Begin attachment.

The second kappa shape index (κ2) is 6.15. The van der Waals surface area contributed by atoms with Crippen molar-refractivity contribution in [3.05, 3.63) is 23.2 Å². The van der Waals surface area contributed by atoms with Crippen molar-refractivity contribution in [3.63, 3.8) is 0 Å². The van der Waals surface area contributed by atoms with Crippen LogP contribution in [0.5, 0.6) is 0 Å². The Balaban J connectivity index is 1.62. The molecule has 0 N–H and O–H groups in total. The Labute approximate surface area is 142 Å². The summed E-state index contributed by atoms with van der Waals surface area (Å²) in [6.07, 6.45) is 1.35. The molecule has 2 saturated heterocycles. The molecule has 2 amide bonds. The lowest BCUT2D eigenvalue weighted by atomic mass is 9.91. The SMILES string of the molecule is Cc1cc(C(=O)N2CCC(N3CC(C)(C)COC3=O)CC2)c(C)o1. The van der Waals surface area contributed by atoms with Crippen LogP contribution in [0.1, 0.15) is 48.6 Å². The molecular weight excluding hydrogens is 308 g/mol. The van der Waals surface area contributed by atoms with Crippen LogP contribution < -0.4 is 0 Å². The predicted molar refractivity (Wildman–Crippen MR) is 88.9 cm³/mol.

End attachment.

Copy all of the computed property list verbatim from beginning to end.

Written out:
The second kappa shape index (κ2) is 6.15. The van der Waals surface area contributed by atoms with Crippen molar-refractivity contribution in [3.05, 3.63) is 23.2 Å². The van der Waals surface area contributed by atoms with Crippen molar-refractivity contribution in [3.63, 3.8) is 0 Å². The van der Waals surface area contributed by atoms with Crippen LogP contribution in [0.5, 0.6) is 0 Å². The Balaban J connectivity index is 1.62. The molecule has 0 N–H and O–H groups in total. The Labute approximate surface area is 142 Å². The summed E-state index contributed by atoms with van der Waals surface area (Å²) in [6.07, 6.45) is 1.35. The molecule has 2 saturated heterocycles. The molecule has 2 amide bonds. The lowest BCUT2D eigenvalue weighted by atomic mass is 9.91. The SMILES string of the molecule is Cc1cc(C(=O)N2CCC(N3CC(C)(C)COC3=O)CC2)c(C)o1. The van der Waals surface area contributed by atoms with Crippen LogP contribution in [0.1, 0.15) is 48.6 Å². The molecular weight excluding hydrogens is 308 g/mol. The van der Waals surface area contributed by atoms with Crippen LogP contribution < -0.4 is 0 Å². The predicted molar refractivity (Wildman–Crippen MR) is 88.9 cm³/mol.